Fortunately, the backer zone was also new to her teammates. Slade and defensive coach Morgan Stephens were converting the Retrievers from man-to-man beginning with fall ball.

"Coming in, I was open-minded but definitely hesitant," Baverman said. "The whole fall I was struggling a lot with learning the backer and getting slides down and really syncing. It's a completely different defense than it was last year, so we were all working on it together. We all had to sync together and learn together, which I think was a lot easier than me coming in just the one addition."

At Hofstra, Baverman played in 16 games and started 11. She said several things happened to make her want to transfer to a program closer to home. She was homesick. Although she was thrilled to play for Pride coach Shannon Smith, another Tewaaraton-winning attacker, Baverman said they began to butt heads, likely a product of them having similar personalities she said. She also didn't feel challenged enough by the academic program.

Aiming to become a dentist, she said, "I was from Roland Park, which is a highly known academic school, and I just knew I was selling myself short.

"I think I didn't even know UMBC was so academically challenging. When I got here and started the same track that I was on with [biology and chemistry], it was totally different here, which is a good thing. I want to be pushed constantly."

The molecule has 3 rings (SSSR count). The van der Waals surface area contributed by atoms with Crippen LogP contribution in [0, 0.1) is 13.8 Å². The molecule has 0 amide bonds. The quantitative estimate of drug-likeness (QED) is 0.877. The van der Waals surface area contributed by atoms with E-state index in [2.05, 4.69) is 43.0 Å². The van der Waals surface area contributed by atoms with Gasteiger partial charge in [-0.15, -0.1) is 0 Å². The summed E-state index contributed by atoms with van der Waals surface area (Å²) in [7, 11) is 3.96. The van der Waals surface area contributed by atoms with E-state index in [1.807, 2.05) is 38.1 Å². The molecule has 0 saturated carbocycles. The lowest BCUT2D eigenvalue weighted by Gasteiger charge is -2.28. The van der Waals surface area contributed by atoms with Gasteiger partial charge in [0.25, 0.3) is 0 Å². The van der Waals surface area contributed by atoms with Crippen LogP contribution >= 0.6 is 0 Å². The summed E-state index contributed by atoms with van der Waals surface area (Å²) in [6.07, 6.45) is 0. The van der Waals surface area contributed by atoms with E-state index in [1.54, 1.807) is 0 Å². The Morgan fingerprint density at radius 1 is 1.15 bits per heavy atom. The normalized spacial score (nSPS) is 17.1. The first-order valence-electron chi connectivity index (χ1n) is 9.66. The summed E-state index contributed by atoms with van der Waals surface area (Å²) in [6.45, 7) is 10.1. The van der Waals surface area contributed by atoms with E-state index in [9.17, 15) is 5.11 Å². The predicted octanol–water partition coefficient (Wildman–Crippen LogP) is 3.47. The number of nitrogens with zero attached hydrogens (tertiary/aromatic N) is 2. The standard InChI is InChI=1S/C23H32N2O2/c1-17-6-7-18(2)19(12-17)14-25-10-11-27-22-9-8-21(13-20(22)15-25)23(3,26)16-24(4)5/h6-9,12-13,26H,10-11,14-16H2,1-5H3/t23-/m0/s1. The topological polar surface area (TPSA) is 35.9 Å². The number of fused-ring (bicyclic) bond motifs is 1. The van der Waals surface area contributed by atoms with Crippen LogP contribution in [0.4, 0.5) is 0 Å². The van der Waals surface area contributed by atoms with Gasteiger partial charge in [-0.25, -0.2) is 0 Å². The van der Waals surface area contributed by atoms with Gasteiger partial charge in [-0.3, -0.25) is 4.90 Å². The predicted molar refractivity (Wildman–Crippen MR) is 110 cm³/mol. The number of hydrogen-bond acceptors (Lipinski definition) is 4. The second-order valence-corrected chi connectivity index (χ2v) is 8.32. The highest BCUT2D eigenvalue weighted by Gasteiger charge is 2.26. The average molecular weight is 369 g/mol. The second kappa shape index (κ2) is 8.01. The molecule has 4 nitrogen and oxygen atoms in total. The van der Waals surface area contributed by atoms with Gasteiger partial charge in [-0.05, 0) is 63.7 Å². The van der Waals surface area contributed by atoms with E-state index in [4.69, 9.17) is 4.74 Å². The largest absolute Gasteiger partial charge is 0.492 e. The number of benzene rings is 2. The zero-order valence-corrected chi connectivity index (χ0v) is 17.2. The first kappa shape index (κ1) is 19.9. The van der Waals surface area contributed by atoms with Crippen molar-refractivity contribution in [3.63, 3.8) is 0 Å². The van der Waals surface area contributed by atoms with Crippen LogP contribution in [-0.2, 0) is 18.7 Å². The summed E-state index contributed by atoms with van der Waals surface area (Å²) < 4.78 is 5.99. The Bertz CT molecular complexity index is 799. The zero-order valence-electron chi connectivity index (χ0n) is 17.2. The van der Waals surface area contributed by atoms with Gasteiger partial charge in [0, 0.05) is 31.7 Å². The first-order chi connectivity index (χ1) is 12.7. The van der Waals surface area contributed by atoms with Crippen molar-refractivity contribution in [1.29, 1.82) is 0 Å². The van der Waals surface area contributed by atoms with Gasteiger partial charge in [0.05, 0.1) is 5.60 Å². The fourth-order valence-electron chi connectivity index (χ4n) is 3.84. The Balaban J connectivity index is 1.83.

On the lacrosse field, she's also doing all she can to be pushed, playing internationally for Israel. Training for the World Cup is her first experience with the senior national team, but she played for Israel in its first Under 19 Women's World Lacrosse Championship in Scotland two years ago.

A couple of years before that, she was recruited by U-19 coach Hannah Deoul, a McDonogh graduate. She went on the Israel lacrosse winter service trip for 10 days along with about 90 other Jewish Americans to try out for the team and to give back by working to help develop the sport in elementary and middle schools.